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10-year logoBy David Tisherman

‘Few things are as important to the aesthetic impression made by swimming pools, spas and other watershapes as the colors you select to use in and around them,’ wrote David Tisherman in opening his Details column in the September 2005 issue of WaterShapes.  

‘Take tile as an example.  Whether it’s just a waterline detail, a complete interior finish or some elaborate mosaic pattern, it serves to draw the eye into a design.  If the color and material selections work, the scene can become extraordinarily elegant and beautiful.  If they don’t, you can have a major eyesore on your hands.’  He continued:

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‘I [once] attended a seminar and watched a slide show about lighting in and around swimming pools.  At one point, I made the comment that we should never use blue tile with a dark gray or a black pool.  Everybody in the room looked at me as though I was crazy.  After all, people have been using blue waterline tile with dark plaster pools for years if not decades.’  

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‘But I held my ground and argued that when you put blue next to black or gray, the blue looks almost fluorescent and really pops visually.  As if to prove my point, the very next slide was a beautifully lit pool with black plaster and blue waterline tile.  Everybody laughed, because the slide perfectly expressed the issue:  The blue tile positively glowed compared to the rest of the setting.’

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‘[U]sing blue in this context makes a powerful (if unintentional) statement – and most of us don’t perceive a problem because we’ve seen blue tile on black-plaster pools so often that we’ve become conditioned to accepting what is actually a visual travesty.’

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‘Let’s take another common example:  Red brick is one of the most common of all coping materials for pools.  Very often, it is placed next to white plaster and/or blue tile inside the pool and butted up against greenery on the other side.  . . .  Some may argue that red brick and green grass are a classic, timeless combination, and that may be true.  But it still doesn’t mean it’s the best of color combinations.’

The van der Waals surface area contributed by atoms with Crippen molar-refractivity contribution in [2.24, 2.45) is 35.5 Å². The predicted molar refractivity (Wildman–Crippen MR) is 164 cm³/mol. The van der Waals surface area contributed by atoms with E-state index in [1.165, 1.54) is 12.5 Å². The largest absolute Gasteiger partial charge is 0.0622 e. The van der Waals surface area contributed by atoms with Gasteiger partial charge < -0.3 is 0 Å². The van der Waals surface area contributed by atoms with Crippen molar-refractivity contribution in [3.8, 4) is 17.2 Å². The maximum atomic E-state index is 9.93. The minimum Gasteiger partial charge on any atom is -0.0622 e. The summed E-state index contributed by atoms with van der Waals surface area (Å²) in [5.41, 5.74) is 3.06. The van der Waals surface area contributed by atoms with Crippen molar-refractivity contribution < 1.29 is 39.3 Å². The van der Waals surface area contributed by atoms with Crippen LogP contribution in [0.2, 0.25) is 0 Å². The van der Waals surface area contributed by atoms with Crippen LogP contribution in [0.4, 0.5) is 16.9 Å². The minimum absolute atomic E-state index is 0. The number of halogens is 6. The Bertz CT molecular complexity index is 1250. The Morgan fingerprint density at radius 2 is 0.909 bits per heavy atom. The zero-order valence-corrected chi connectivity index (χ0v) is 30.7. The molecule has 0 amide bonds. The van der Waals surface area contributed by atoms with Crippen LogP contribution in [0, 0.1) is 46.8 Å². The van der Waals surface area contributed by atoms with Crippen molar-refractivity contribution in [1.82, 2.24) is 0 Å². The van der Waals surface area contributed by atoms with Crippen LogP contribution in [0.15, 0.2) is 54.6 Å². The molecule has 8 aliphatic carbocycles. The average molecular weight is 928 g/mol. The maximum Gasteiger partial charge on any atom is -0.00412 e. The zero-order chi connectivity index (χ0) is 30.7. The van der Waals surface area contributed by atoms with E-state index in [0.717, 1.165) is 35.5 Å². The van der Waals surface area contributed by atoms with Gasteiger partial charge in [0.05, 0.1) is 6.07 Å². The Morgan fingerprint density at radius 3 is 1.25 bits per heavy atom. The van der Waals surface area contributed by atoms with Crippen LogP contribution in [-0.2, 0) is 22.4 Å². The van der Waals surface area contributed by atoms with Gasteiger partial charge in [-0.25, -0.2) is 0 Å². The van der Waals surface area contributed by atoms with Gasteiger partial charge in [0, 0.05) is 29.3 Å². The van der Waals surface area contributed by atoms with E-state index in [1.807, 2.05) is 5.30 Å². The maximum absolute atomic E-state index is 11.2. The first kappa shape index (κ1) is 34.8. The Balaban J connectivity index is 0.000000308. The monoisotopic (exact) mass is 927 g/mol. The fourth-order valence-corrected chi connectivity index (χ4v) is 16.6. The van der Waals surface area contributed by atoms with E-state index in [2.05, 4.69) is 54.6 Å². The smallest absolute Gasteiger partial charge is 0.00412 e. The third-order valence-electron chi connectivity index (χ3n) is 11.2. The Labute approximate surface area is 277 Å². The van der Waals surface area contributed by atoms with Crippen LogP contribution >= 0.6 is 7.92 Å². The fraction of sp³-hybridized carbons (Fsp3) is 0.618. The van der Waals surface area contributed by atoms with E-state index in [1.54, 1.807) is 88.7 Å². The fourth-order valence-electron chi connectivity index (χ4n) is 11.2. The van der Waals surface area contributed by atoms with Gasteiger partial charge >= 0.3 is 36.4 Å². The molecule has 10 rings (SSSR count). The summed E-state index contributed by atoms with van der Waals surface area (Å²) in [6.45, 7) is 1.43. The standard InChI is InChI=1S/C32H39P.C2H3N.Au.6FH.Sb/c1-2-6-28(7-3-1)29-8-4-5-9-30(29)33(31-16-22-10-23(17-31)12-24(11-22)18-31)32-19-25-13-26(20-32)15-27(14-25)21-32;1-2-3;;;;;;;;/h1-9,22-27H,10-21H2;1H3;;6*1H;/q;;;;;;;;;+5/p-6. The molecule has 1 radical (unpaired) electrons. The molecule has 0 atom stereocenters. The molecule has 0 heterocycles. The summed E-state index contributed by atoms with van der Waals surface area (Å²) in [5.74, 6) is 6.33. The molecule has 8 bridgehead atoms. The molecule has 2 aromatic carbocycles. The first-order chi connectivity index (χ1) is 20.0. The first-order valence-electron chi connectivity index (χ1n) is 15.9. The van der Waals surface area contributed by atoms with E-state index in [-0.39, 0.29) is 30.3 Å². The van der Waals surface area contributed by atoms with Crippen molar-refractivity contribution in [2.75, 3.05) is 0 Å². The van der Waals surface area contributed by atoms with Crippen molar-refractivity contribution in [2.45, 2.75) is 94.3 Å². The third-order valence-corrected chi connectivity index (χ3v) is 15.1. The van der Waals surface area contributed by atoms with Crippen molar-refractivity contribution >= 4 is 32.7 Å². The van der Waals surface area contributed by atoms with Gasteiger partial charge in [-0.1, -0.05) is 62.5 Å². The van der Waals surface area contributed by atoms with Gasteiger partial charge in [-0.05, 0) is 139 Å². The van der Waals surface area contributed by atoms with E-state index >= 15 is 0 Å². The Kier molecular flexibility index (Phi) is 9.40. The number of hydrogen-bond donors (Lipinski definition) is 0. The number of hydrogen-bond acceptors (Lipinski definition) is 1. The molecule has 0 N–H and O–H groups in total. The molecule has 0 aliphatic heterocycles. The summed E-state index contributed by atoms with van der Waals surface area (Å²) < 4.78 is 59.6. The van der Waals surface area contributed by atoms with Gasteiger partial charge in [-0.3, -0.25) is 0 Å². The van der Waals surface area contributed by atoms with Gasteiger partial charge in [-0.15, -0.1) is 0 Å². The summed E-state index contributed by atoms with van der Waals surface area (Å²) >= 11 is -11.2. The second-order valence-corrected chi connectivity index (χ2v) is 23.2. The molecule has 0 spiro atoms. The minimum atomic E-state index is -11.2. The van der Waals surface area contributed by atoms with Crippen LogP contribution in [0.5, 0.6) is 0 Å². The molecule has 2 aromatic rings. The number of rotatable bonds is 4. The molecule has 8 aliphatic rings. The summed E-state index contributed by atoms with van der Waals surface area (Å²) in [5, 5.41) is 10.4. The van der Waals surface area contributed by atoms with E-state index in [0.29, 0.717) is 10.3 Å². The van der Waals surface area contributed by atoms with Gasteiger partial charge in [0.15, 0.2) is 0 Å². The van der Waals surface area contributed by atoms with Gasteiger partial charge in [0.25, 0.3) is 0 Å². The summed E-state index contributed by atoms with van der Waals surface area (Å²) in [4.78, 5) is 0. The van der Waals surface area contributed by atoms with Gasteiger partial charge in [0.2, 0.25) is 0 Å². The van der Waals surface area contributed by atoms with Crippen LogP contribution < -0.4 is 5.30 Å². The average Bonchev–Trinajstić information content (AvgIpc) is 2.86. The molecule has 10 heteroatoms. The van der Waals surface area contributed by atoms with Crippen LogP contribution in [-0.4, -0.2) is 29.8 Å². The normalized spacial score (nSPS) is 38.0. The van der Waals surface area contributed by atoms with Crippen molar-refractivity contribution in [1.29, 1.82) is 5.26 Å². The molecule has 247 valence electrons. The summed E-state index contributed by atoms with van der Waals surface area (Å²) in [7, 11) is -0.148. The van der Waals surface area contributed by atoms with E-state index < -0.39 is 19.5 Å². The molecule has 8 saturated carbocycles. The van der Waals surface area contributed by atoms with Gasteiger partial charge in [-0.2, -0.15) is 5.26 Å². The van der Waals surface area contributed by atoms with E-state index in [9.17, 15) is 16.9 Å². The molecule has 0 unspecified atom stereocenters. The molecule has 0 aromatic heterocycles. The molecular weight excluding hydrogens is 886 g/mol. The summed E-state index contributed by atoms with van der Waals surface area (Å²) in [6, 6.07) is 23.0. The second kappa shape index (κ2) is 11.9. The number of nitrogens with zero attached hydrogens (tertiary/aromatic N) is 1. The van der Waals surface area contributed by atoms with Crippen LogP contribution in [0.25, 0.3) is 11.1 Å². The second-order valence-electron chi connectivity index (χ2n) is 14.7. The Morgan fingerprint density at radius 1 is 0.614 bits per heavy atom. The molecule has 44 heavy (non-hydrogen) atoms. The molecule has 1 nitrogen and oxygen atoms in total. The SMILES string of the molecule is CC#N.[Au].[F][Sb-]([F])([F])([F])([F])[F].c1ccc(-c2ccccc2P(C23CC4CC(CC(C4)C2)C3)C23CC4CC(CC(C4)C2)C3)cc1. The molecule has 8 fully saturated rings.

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‘What happens with this arrangement is that bands of color are emphasized and even exaggerated at the edge of the water.  To my eyes, it’s . . . ugly because it violates the harmonies embodied in color theory and design.  . . .  This is not to say that you can’t use bold colors; rather, it’s a matter of using whatever colors you choose in the proper combinations and in ways that create balance and harmony.’  

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‘The key is in the relationships between and among colors.  When I use tile, for instance, I’m always trying to pick up on the color of the coping or of the deck or of the plaster or pebble finish.  If I hit it right, the tile line visually recedes and becomes an element that is simply there to mediate the wet/dry environment at the waterline.’

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By contrast, when I work with a material such as glass tile, my desire is usually to accentuate the color rather than make it recede.  I want to draw a certain amount of attention to the interior finish of the vessel, often with custom-mixed, multi-hued mosaics that involve three or more colors, because the sparkling, brilliant nature of the material makes it eye-catching when observers get right up next to the water.’  

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‘Sometimes elegance and beauty are achieved in subtle ways; other times it takes boldness.  It can mean working with light colors or dark colors, warm ones or cool ones.  You may be working with tile details or an entire mosaic finish.  Bottom line:  The fundamentals of color theory apply across the board – no exceptions.’  

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‘As is the case with any other aspect of design,’ David concluded, ‘when you approach the challenge with a background that’s based on reliable methods and information, you’ll be able to hit the mark and ultimately create something that you and your clients will look to with pride for years to come.’

Are you with David when it comes to the value of knowing your way around a color wheel – or is it something you leave to your clients’ tastes in setting up the details of a design?  How do you strike a balance?  Please share your experiences by commenting below!  

 

David Tisherman is the principal in two design/construction firms: David Tisherman’s Visuals of Manhattan Beach, Calif., and Liquid Design of Cherry Hill, N.J. He can be reached at This email address is being protected from spambots. You need JavaScript enabled to view it..

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